Infections Rates High at NYU Langone Medical Center

A recent Consumer Report study revealed that NYU Langone Medical Center—among other hospitals—is performing poorly in how it keeps i<"">ntensive care unit (ICU) infection levels down, reports NYU News. Langone was identified as having one of the highest infection rates of ICUs in Manhattan at a whopping 116 percent worse than the national average for infections in ICUs, said NYU News.

The study found that Langone had 39 infections out of 10,119 central-line days in 2008, a figure that is over double the amount of the national average, said NYU News, which explained that a central-line is the plastic tube that assists in the delivery of critical antibiotics and fluids to the body. Central-line days, noted NYU News, represent the “combined total days in which a patient is connected to the tubes.”

Dr. Michael Phillips, a Langone epidemiologist, argued that the facility immediately responded by implementing training for all doctors and nurses on new IV connectors and how to better insert and maintain central-lines, said NYU News. The infection rate did drop in last year’s first quarter, to below the state average, according to Phillips, said NYU News. Not everyone was impressed. Omar Mata, a pre-med track CAS freshman was quoted as saying, reported NYU News, “It’s really a top hospital,” Mata said. “It’s bad that they have so much money, but they can’t keep it bacteria free.”

The issue of hospital-acquired infections is nothing new. We recently wrote that a study funded by the Robert Wood Johnson Foundation found that Acinetobacter—a very resistant bacterium—appears to be thriving in hospitals nationwide, according to Business Week. Looking at data (1999-2006) from 300 hospitals across the country, the researchers saw an excess of a 300-percent increase in cases of Acinetobacter resistant to Primaxin (generic: Imipenem). Acinetobactor is generally found in patients being treated in the intensive care units of hospitals and often results in significant “pneumonias or bloodstream infections,” said Business Week, adding that the infections are not always cured with the most powerful of antibiotics.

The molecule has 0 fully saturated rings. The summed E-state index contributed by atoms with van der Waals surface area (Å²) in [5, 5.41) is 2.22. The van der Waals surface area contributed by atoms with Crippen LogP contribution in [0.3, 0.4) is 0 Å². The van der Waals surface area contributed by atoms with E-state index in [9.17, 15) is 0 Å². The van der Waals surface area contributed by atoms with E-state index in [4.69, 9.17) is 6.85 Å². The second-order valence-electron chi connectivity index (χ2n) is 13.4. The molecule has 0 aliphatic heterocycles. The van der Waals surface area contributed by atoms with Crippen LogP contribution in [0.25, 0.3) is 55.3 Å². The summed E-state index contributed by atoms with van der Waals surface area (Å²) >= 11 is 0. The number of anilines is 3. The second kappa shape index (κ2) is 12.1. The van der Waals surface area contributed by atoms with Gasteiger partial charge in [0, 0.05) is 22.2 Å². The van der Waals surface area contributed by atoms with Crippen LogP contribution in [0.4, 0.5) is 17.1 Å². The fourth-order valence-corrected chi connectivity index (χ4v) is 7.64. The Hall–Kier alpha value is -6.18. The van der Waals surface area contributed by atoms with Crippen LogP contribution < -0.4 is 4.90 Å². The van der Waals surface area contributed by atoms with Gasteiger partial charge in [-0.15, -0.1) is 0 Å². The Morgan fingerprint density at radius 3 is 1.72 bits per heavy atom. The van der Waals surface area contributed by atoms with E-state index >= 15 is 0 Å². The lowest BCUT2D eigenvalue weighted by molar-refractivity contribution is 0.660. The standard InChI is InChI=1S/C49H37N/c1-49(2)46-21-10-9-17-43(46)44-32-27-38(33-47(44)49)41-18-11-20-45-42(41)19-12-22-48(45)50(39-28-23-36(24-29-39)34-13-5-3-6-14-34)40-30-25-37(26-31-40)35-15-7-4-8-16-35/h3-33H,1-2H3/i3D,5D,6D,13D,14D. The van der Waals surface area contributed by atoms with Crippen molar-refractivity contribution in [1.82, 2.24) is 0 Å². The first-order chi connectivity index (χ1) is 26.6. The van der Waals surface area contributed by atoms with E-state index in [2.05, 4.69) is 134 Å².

Also, the community-acquired strain of the deadly Methicillin resistant Staphylococcus aureus (MRSA) pathogen is presenting larger health issues than first believed, reported Science Daily recently. MRSA is a bacterium that can cause serious infection and is resistant to most antibiotics and the meticillin class of antibiotics.

MRSA now has two main strains including the traditional, hospital-acquired MRSA (HA-MRSA), which, said eFluxMedia in an earlier report, is more dangerous due to its overwhelming antibiotic resistance. A recent study looked at information from over 300 microbiology labs serving hospitals nationwide, and found a seven-fold increase in the proportion of Community-Acquired MRSA in outpatient hospitals from 1999 to 2006, said Science Daily. The team said the increase poses a threat to patient safety since physicians tend to work between hospital inpatient and outpatient areas.

About 100,000 cases of invasive MRSA occur annually in the United States according to the U.S. Centers for Disease Control and Prevention (CDC) and, shockingly, most infections occur in hospitals and other health-care settings. According to research conducted at McGill University Health Center, Montreal, Canada, over 20 percent of its MRSA patients were dead within one year. In the U.S. MRSA kills some 20,000 people annually, said Science Daily. According to 2005 CDC figures, nearly 19,000 people died in the U.S. from MRSA infections; 94,000 were seriously sickened.

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